The seasons seem to change rather sharply around here. Not so much a transition, as a complete 180..
July 1st brought summer and summer temperatures, as briskly as September 1st seems to have brought a cooler temperature and ushered-in softer light, and shorter days.
Not wanting to soon be outdone by mother nature’s beautiful colours, I decided I should do some work with the plants in our kitchen, as well as the big wooden planters outside. I wanted to make sure that once the frost hit, I had laid the groundwork for an easy transition to winter so that the ground would be fertile and useable next spring. I turned around the soil in the big planters, cleared-out any flowers that wouldn’t be growing back next spring, and removed any toys Bruce might have “placed there for safe keeping.”
With all the change afoot, I thought a seasonal wreath would be in order! Because wreaths! wreaths I tell you!
I didn’t want to buy one of the many options I’d come across at Walmart, Homesense, or other. Although gorgeous and fairly well made, I enjoy crafting, and choosing one style was simply too much to ask of me!
I went with supplies I purchased at Walmart (crafting and sale section) for about 20$ and assembled it on sunday.
Basic items needed:
– Basic wreath 5$: I opted for the vine version as it allows me to insert and weave the many flowers and leaves into it without having to glue anything. It will also allow me to transition seamlessly into other holidays like Halloween and Christmas. I’ll just add some spiders, maybe a crow, and when the time is right, christmas ornaments!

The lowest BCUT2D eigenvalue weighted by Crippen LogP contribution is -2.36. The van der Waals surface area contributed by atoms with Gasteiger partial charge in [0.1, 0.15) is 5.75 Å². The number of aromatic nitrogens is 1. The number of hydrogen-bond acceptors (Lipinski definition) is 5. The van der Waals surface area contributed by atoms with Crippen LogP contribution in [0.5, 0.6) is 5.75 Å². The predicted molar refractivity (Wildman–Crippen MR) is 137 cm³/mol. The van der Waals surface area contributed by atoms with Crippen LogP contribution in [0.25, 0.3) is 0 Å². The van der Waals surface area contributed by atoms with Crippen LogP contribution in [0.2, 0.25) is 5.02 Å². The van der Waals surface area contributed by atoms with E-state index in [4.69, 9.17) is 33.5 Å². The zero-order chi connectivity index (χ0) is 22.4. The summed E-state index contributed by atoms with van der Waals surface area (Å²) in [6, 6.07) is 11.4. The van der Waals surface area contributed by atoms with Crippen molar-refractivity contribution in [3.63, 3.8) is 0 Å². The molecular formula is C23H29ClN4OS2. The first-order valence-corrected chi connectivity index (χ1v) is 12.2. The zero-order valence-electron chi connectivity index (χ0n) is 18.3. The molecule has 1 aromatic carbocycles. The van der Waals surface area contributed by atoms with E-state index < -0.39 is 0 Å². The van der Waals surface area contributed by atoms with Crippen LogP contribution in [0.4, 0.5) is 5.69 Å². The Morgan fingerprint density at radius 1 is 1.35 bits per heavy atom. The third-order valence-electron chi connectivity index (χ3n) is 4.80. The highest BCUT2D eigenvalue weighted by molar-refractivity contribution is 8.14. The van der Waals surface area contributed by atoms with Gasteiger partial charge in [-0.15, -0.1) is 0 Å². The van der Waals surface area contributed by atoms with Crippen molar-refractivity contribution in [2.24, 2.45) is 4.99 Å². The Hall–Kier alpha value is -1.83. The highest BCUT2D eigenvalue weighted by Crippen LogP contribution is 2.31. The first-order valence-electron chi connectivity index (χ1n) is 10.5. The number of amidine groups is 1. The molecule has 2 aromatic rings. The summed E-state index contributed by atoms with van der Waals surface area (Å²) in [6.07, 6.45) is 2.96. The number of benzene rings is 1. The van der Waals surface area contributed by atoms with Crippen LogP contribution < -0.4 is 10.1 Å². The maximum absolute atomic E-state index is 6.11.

– Silk flowers in bunches, or per stem. The dollar store, walmart, home sense, michaels (in that order or quality) have fake flowers. It depends on your budget, and the likelyhood of your re-using the flowers later. I went with two full bouquets for about 8$ at Walmart. I chose colour pallets I liked, which a wide variety of flower styles. I like deep reds, and rich ambers and burnt orange. I enjoyed the touch of purple and the blue flowers I found in one bunch, but I really like the poppies and leaves on another! Combine!
– Wire cutters (already owned): to cut the flowers out of the bouquets. The stems are plastic-covered wire.
– Wreath hanger (already owned): to hang the wreath on the door!
TIP: It’s a pretty easy assemble once you get going. I opted to not fill the entire wreath with flowers as I like the appearance of it, as if flowers naturally grew up a vine and onto it. This, as opposed to all around. As Dan puts it “I feel like you’re missing something in the upper left.”
You can of course glue anything and everything onto the wreath, but I thought it would be more useful for other wreaths (like a spring or christmas one) if the flowers could be removed without compromising the structure and look of the original.
This way I can justify purchasing new flowers and little birds for my spring wreath!
Send me photos of what you make?